How to sweeten the deal with your marketing: Explain the benefits your customer gets by choosing your product or service. Don’t waste marketing on bland descriptions. My old preaching professor said, “Interpret the passage, don’t describe what’s there.” Which of these sounds more appealing to you?
    Get 12 homemade chocolate cookies in a decorative package.Ready for tastebud heaven? Bite into our just-baked gooey chocolate-chip cookie. Your mouth will be eternally grateful.

    Ingredient 5: Risk-Removing Reassurance

    There’s something magical and believable about Grandma’s reassurance. Mom says, “Go ahead. You can do it.” And you bark back, “No, I can’t!” But Grandma says it like a warm biscuit and honey. “Go ahead, darling. I’m here. I know you can do it. Ride that bike.” And off we go. A lifetime of experience helps Grandma spot our holdups and hiccups.

    Boy did my cashier spot my hesitation. I hadn’t said a word with my mouth, but she read my body language. With the honesty of Andy Griffen, she assured me, “This is NOT a credit card. I would never ask someone to sign up for a credit card.” Then she explained that the card simply tracks what I buy so I get discounts tailored to me. She knew I didn’t care about discounts on random farm supplies for horses.

    Before you go all Big Brother watching my every move on me, give me a second. Grandma knows what you need. Let’s break this down first, then I’ll show you how she took care of this too.

    How to reduce the risk-factor with your marketing: Parting with hard-earned money is hard. Your customers have holdups and hiccups. Use your marketing to name those fears. Then tell them how you remove the risk. This is a great way to serve them. By naming your customers’ felt risks, they know you care. By reassuring them with your marketing, you help real people who can benefit from your offer.

    Ingredient 6: The Chef’s Taste Test (For a Dash of Believability)

    You try it first dates back to the first recipe. But a tried-and-true recipe in the hands of Grandma is a race to try it first. That’s because Grandma has baked this cake before. She knows the recipe and the result. Behind every whisk of the batter and dash of seasoning is trial-and-error. She baked this cake to woo your grandfather. She baked this cake on your mom’s first birthday. Yours too. She’s tasted it. And it is 100% delicious, guaranteed.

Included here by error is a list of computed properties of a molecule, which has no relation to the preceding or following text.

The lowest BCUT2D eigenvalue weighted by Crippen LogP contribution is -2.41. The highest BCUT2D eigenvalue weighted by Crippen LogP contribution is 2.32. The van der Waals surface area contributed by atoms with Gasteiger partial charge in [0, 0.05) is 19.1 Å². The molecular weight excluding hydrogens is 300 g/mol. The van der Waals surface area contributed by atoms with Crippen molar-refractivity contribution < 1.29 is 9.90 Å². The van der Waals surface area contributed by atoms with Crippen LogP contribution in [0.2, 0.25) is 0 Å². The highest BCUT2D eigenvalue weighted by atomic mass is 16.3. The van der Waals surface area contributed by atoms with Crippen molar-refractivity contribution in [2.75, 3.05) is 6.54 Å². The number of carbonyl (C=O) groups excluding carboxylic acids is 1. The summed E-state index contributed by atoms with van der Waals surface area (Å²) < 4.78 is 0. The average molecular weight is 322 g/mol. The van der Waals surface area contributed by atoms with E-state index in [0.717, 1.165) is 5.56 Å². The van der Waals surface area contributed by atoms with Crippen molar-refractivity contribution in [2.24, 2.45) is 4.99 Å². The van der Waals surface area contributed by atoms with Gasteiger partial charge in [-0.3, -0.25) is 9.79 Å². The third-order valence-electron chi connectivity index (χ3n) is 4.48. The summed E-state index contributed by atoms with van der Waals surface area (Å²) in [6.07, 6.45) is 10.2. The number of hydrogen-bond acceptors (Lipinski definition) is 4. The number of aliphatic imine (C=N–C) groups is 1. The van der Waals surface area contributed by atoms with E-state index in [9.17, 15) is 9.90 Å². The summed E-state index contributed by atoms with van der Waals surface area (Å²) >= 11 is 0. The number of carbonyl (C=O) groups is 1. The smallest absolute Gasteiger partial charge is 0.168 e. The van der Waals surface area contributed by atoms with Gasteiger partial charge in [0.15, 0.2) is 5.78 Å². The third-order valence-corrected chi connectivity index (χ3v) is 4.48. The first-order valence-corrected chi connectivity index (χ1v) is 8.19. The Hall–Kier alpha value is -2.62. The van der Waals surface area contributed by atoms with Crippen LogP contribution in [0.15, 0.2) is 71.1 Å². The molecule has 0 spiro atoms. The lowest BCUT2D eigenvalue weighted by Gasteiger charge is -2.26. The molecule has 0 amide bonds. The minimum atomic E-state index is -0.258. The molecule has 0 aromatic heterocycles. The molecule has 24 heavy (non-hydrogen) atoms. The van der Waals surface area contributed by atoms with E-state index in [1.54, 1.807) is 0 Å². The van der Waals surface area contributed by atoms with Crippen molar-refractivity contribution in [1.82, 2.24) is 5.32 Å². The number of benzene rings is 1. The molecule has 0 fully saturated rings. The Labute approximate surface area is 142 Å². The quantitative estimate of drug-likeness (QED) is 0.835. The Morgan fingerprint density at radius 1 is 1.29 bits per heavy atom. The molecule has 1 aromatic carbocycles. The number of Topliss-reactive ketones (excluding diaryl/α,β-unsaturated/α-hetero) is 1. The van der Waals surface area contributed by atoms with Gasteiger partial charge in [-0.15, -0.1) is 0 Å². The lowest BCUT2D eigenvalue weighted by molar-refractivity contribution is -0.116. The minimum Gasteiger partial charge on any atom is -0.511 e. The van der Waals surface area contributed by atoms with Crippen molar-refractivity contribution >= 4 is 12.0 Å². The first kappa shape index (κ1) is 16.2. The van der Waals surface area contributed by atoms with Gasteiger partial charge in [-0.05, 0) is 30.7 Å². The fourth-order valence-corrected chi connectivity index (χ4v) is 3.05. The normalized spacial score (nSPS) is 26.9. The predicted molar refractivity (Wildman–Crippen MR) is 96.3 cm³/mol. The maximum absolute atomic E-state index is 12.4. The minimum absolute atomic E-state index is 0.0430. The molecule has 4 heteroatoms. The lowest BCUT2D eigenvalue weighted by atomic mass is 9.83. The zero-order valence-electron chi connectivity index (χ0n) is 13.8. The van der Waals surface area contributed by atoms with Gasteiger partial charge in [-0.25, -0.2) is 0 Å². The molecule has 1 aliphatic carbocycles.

Now I’ve been around the marketing merry-go-round a few times. I can smell a sales pitch like fresh-ground coffee at sunrise.

    But, she caught me off guard.

    She hit me with what one friend calls The Gift of Going Second. She put both hands on the counter and said, “I use it all the time. I used it to save money before I ever even worked here.” She was offering me a reward card through the eyes of a caring Grandmother, not a corporate quarterly goal. She already had a piece of cake and knew I’d like it too.

    If that wasn’t enough, she added “One lady saved $30 on the dog food she buys last week. And another older gentleman got $10 off on his dog’s birthday.”


    How to put the proof in the pudding with your marketing: Add testimonials showcasing the benefits or achievements of others. Notice, I didn’t say testimonials with generic braggadocio about ‘how great you are to work with’. I didn’t hear my cashier say, “Two people signed up last week and said I made it quick and painless.” She told me how two customers with dogs, buying dog food, benefited from the card. Testimonials are powerful. The best ones brag about what your customer achieves, not niceties about you.

    Mix these ingredients into your marketing to add gospel flavor. Your customers will eat up the good news as you serve them and help grow your business.